NEUS' EP Slash Dot Dash is an Electro Masterpiece

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Recently I came into possession of French producer NEUS' most recent EP entitled, Slash Dot Dash. It's not every day that I get excited by an electro-house EP, but Slash Dot Dash was exciting, intense, and easy as hell to put on repeat. Released in April on Tasty, Slash Dot Dash is an electrifying and diverse album that will intrigue electronic fans of all genres.

Much of the thematic and stylistic nuances follow through from one track to the next in this EP. It's a short collection of tracks that relies on subtleties and slow, controlled builds rather than the typical build and drop, build and drop formula we've come to expect in modern house music. This stays true to many of the electronic forefathers in its ability to create tension and dramatic resonance. Not through extremes, but through layered patience and minimal additions.

The EP opens up with a wonderfully analog introduction called "I Don't Want To," a track that has the feel of an 8-bit video game, but the crushing and crunchy distortion of a glitch-punk anthem. Smoothly transitioning between glitchy overdrive and high-pitched pulses, I'm inspired to imagine an almost Jekyll and Hyde duality to the production -- driving home the title "I Don't Want To" is this duality between what these two personalities of this track wishes to be.

"Slash" is a bass-driven glitch track. Where "I Don't Want To" relied heavily on intensity and melodic shifts, "Slash" maintains its futuristic noir theme from start to finish. Heavy distortions and twitch shifts highlighted by a soft and repetitive piano melody that draws beautiful contrast to the driving nature of the track's synth leads.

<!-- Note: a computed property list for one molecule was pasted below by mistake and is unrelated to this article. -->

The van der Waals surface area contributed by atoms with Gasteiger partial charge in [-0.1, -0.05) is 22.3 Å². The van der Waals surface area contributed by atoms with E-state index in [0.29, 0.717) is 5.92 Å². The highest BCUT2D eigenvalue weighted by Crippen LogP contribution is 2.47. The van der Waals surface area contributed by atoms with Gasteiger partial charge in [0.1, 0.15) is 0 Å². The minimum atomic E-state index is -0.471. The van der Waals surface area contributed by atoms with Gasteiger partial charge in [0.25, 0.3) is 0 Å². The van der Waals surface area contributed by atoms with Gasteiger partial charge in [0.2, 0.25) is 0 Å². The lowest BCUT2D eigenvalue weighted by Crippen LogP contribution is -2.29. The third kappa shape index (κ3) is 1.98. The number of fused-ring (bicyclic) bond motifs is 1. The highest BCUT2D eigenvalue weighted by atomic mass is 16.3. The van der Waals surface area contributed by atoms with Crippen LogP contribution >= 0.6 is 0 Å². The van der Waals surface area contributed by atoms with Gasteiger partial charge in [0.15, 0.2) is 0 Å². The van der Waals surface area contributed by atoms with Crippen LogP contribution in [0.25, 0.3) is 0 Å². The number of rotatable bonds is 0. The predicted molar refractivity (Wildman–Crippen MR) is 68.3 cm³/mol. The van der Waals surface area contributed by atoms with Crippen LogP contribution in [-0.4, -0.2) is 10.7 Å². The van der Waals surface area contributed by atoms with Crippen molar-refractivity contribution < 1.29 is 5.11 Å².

Following "Slash," is the dark, brooding, and driving "Ban." I will say, without a doubt, that this is my absolute favorite song on the EP. The slow but purposeful build of this track is fantastic, like diving deeper and deeper into the inner-workings of a hatefully possessed supercomputer. It's a song that absolutely needs to be played at the loudest volume appropriate. There's this one especially fantastic moment at the track's climax where the beat drops out to reveal subtle, ambient, background notes that resonate with a liquid-level of reverb that really brings everything to life. There's an echoey woodblock hit at the end that drives home that eerie and sinister vibe, and sends shivers up your spine in the most wonderful way possible.

What I consider to be the most "poppy" track on the album is "Dot Dash" which feels like it's straight ouf of the 90's. The straight up and down kick - snare - kick - snare pattern is groovy and will definitely get you moving. In combination with the funky disco bass and climbing chord progression, this track is a catchy dance hit.

Finally, wrapping up the EP is "Hashtag Stuff;" a composition that would feel right at home alongside the industrial tracks of Nine Inch Nails and Marilyn Manson, with just a touch of refinement. The polished track is probably the most stand out on the album due to it's less distorted and more mastered finesse.

Overall Slash Dot Dash is solid and intriguing collection of music from NEUS, and another impressive release from the team over at Tasty. NEUS is staying busy, and will be continuing to produce tracks not only with Tasty, but also on the Mau5trap label founded by Prog House heavy-hitter DeadMau5. Keep your eyes on his soundcloud page for more releases, I expect big things from Neus in the future.

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